The never-ending doublespeak over whether MI5 and MI6 officers emulate James Bond took a new twist recently, with an Army Chief designate insisting that real spies do not resemble the fictional hitman, at the same time that a UK court ruled that British intelligence agents can carry out torture and murder to avoid blowing their cover.

Vice Chief of Staff of the Indian Army Lt General Manoj Naravane recently commented on intelligence work at the launch of a new book – RN Kao: Gentleman Spymaster – a biopic of Kao, the first chief of India’s external intelligence agency the Research and Analysis Wing, written by Nitin Gokhale.  Naravane said:

When we talk or think about intelligence, we normally think of James Bond, guns, girls, guitar and glamour, but the world of Intelligence is not that. The world of intelligence is more of John Le Carre’s Smiley novels…Unseen, unheard, unknown, working behind the scenes, analysing volumes of information

However, a recent ruling by the UK’s Investigatory Powers Tribunal found that MI5’s ‘Third Direction’ upheld the long-standing British policy of allowing agents to commit grave and violent crimes, including torture and murder.A challenge to this policy was brought by Reprieve, Privacy International, the Centre for the Administration of Justice and the Pat Finucane Centre, in the latter case as a direct result of British intelligence collusion in the assassination of human rights lawyer Patrick Finucane.  The tribunal’s ruling was not unanimous – for the first time ever, two of the judges voted against the government but ultimately the Third Direction won 3-2.  As reported by Middle Eastern Eye, British collusion in the CIA’s torture program was one of the issues at stake in this ruling:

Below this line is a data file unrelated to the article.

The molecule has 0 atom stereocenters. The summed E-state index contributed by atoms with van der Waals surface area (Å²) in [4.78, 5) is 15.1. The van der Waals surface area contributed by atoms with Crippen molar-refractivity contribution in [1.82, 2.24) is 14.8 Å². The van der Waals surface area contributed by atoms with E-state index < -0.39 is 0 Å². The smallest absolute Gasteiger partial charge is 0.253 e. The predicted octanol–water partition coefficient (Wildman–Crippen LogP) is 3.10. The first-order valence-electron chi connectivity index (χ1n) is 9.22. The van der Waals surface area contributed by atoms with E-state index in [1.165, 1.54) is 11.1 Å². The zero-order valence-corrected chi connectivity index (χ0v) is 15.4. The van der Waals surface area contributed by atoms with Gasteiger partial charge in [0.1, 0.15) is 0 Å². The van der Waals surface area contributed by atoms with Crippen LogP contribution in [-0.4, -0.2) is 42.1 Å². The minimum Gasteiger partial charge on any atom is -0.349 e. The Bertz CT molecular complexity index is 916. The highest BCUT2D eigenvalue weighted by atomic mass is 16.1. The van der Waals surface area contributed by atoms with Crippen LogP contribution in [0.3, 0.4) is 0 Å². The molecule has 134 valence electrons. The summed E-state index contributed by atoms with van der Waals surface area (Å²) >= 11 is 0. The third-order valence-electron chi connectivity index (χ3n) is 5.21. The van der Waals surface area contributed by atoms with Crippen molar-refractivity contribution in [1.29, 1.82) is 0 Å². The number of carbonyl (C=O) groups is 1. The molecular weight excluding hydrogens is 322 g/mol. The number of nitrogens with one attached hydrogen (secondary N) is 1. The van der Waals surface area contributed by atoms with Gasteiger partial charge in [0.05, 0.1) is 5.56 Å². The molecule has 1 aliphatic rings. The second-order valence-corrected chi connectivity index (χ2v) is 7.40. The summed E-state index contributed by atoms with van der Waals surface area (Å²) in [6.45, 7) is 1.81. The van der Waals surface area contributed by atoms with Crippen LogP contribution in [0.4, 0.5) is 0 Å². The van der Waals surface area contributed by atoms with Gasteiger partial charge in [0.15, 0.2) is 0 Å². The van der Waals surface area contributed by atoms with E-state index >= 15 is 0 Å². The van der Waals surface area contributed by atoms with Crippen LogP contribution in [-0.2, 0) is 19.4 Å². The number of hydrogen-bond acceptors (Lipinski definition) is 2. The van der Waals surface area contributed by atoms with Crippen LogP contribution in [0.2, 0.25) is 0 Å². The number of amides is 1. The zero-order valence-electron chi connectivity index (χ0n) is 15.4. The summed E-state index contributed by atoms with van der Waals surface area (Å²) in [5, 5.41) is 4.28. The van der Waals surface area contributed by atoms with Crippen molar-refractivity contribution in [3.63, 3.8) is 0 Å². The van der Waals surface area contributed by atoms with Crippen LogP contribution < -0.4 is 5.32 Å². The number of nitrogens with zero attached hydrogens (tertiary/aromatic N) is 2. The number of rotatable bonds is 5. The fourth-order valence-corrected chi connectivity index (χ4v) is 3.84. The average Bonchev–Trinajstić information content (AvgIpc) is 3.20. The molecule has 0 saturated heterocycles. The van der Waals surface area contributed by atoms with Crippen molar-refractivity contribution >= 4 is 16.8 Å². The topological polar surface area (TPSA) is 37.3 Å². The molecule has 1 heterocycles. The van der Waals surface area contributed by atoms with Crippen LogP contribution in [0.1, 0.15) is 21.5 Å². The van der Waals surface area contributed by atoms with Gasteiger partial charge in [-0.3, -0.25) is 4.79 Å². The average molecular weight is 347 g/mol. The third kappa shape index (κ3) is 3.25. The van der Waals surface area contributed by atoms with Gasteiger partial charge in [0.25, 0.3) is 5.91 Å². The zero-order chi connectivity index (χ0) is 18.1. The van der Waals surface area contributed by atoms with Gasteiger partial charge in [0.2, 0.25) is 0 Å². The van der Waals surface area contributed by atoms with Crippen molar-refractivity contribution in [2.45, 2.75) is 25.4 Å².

A UK parliamentary committee that examined the country’s involvement in human rights abuses following 9/11 found that MI5 or MI6, the overseas intelligence service, had helped to fund three rendition operations and planned or agreed to a further 28; supplied questions to other countries’ intelligence agencies on 232 despite knowing or suspecting a prisoner was being tortured; and on 13 occasions were present when a prisoner was being tortured or mistreated.

So, contrary to Naravane’s statements the agents recruited by MI5 and MI6 effectively do have a license to kill (and rape, kidnap, torture, shoot, bomb and commit other serious crimes).  As one of the few commentators who believes that the three major terrorist attacks in the run-up to the 2017 election and the attack in the run-up to the 2019 election were all orchestrated in some way by British intelligence, to my mind this ruling all but confirms that this is exactly what MI5 agents do.  The notion that we ‘simply don’t do that sort of thing in this country’ has been comprehensively refuted, first by the existence of this policy and now by its affirmation by the British courts.